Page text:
- Donna Brazile: The hype is starting for the first presidential debate Wednesday
- She says debates can make a difference but often don't change dynamics of a campaign
- Most debates since 1980s haven't swung the elections, she says
- Brazile: An incumbent president usually has more to lose, and debates elevate challengers
It seems everyone -- except perhaps the die-hard NFL fan -- agrees that the most important event scheduled for next week is the first presidential debate. I say "scheduled" because you never know what the news cycle will kick in. Snickers might have a new chocolate bar. Or something.
The pundits and politicians and the news media and the late-night comedians are salivating over the debate. Maybe the football fans should be jealous, because the debate is being "played" like a game -- who will win, and by how much, rather than as a serious exchange of ideas or contrast of visions.
Yes, the debates are important, but the political and economic conditions of the times are probably more important. Some debates have helped decide elections; others have just clarified the electoral winds.
Usually, the challenger has the advantage. He (and perhaps someday she) can go on the offensive. Being on the same stage with the president, who also has to defend his record, results in an automatic elevation of stature -- regardless of who's taller. Overall, an incumbent president has more to lose.
Still, whether a debate alone can win or lose an election is itself open to debate. Every debate produces a gaffe and a few lines for the late-night comedians. Whether that's enough to change the momentum of a campaign isn't so clear.
Most experts agree that the very first televised debate, that between John F. Kennedy and Richard Nixon in 1960, did change the momentum and direction of that election.
Nixon certainly learned his lesson, refusing to debate in 1968 or 1972.
In the second presidential debate of 1976, Max Frankel of The New York Times asked President Gerald Ford about the Soviet influence in Eastern Europe. Ford said, "There is no Soviet domination of Eastern Europe, and there never will be under a Ford administration." Astounded, Frankel gave Ford a chance to modify his response, but Ford elaborated, saying, "I don't believe that the Poles consider themselves dominated by the Soviet Union." Or the Yugoslavians or Romanians, he added -- two countries whose rebellions the Soviet Union had crushed.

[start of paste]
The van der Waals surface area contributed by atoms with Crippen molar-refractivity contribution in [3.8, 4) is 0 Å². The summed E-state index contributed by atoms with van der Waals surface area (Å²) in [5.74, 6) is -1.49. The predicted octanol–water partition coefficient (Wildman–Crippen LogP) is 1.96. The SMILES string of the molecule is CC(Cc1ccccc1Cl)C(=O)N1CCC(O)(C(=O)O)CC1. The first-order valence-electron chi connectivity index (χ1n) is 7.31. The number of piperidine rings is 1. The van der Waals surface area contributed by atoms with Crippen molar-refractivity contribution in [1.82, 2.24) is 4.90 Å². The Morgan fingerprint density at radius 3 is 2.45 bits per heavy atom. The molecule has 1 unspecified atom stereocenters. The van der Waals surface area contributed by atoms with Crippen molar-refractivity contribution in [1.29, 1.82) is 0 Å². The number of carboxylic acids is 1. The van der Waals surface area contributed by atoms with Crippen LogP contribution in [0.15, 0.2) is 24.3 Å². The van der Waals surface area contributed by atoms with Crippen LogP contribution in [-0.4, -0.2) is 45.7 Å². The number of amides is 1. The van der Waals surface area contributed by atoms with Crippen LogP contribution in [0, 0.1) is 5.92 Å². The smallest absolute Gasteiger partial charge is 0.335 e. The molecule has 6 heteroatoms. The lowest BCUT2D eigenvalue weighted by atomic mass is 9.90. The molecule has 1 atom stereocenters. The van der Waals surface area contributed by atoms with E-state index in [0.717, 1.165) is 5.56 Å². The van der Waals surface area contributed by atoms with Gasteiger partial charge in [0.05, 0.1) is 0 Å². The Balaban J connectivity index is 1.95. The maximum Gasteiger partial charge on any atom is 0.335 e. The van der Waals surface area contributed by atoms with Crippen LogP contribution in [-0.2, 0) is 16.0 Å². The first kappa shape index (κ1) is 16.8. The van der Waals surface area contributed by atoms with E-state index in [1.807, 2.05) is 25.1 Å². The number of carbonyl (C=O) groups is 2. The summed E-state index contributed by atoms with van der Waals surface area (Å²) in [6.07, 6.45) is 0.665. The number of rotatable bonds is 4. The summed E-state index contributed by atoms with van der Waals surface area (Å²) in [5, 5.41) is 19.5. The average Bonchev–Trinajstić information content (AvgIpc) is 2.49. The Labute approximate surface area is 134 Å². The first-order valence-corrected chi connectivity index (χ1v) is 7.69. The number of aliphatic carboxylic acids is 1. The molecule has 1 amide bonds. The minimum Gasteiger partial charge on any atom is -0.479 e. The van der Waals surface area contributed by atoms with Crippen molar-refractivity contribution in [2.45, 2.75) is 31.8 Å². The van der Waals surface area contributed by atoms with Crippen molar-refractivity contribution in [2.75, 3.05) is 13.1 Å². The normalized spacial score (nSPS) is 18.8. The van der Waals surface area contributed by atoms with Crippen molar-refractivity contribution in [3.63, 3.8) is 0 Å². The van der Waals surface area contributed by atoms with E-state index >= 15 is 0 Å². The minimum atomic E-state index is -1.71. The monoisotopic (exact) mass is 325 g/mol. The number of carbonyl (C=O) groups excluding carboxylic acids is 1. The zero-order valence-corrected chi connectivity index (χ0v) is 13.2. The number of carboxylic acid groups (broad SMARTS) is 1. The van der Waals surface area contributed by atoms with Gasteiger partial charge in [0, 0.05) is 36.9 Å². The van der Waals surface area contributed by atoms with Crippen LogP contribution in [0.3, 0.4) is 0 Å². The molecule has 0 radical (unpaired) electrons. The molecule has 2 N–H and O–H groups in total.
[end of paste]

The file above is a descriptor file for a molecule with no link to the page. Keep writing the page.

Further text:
That was a jaw-dropper, and Carter said the debates gave him credibility.
But just two years earlier Nixon resigned in disgrace and the country remained torn by the Vietnam legacy. So perhaps Ford's odd declaration only highlighted an inherent political weakness.
In 1980, Ronald Reagan, thanks to several decades of acting experience, looked presidential, selling himself to the American people as he had earlier sold them 20 Mule Team Borax.
When Carter said Reagan would cut Medicare, Reagan, who'd been complaining that Carter had been misrepresenting him, quipped, "There you go again." And he ended with the now famous, "Are you better off than you were four years ago?"
But Carter didn't help his cause when he ended by saying he'd asked his teenage daughter, Amy, to tell him the biggest issue of the day (the answer concerned nuclear weapons). And inflation was at 13.5%, the country was in an energy crisis and the Iran hostage situation made Carter look weak.
In 1984, Reagan's zinger about own age -- "I want you to know that also I will not make age an issue of this campaign. I am not going to exploit, for political purposes, my opponent's youth and inexperience" -- cost Walter Mondale the election, according to Mondale. But with the economy turning around and Reagan's popular "cowboy" stance against the Soviet Union apparently restoring American prestige abroad, the president already had a commanding lead in the polls before the debate.
In 1988, we had Michael Dukakis' convoluted, wooden response to a hypothetical question about whether he would impose the death penalty if someone raped and murdered his wife. But Dukakis was done in by Reagan's legacy, his own PR ineptness and a "dirty tricks" campaign worthy of Nixon (see Willie Horton).
In 1992, viewers thought if anybody won the debates, it was third-party candidate Ross Perot, but President George H.W. Bush looked detached at times when he looked at his watch. Clinton was more personable.
By 1996, the incumbent Clinton had a commanding lead over the 73-year-old war veteran Bob Dole, who looked tired. Youthful vigor won.
Given the disputed results of the 2000 cycle, it's hard to say what impact the debates had. But I will never forget the expectations game. Karl Rove, then George W. Bush's chief strategist, pronounced that Al Gore was the "world's most pre-eminent debater." Expectations were exceedingly high for us. Gore was prepared, but perhaps too prepared. He was anxious, and the split screen didn't do us any favors. We lost the debate on body language and sighing, not substance. Nixon's revenge, I guess.
In 2004, Bush was a wartime president. While the challenger, Sen. John Kerry, got under his skin in the first debate, Bush still managed to keep his cool under intense rhetorical fire.
In 2008, revulsion against Bush's economic and foreign policies, the Great Recession and the candidacy of Sarah Palin overshadowed the debates between John McCain and Barack Obama.
So a good debate performance or a poor one can make a difference, but conditions in the country and how voters perceive the candidates probably matter more.
The debates this year will certainly have their moments. But both candidates are already so well-known, the memorable lines will probably reinforce, rather than change, voters' perceptions.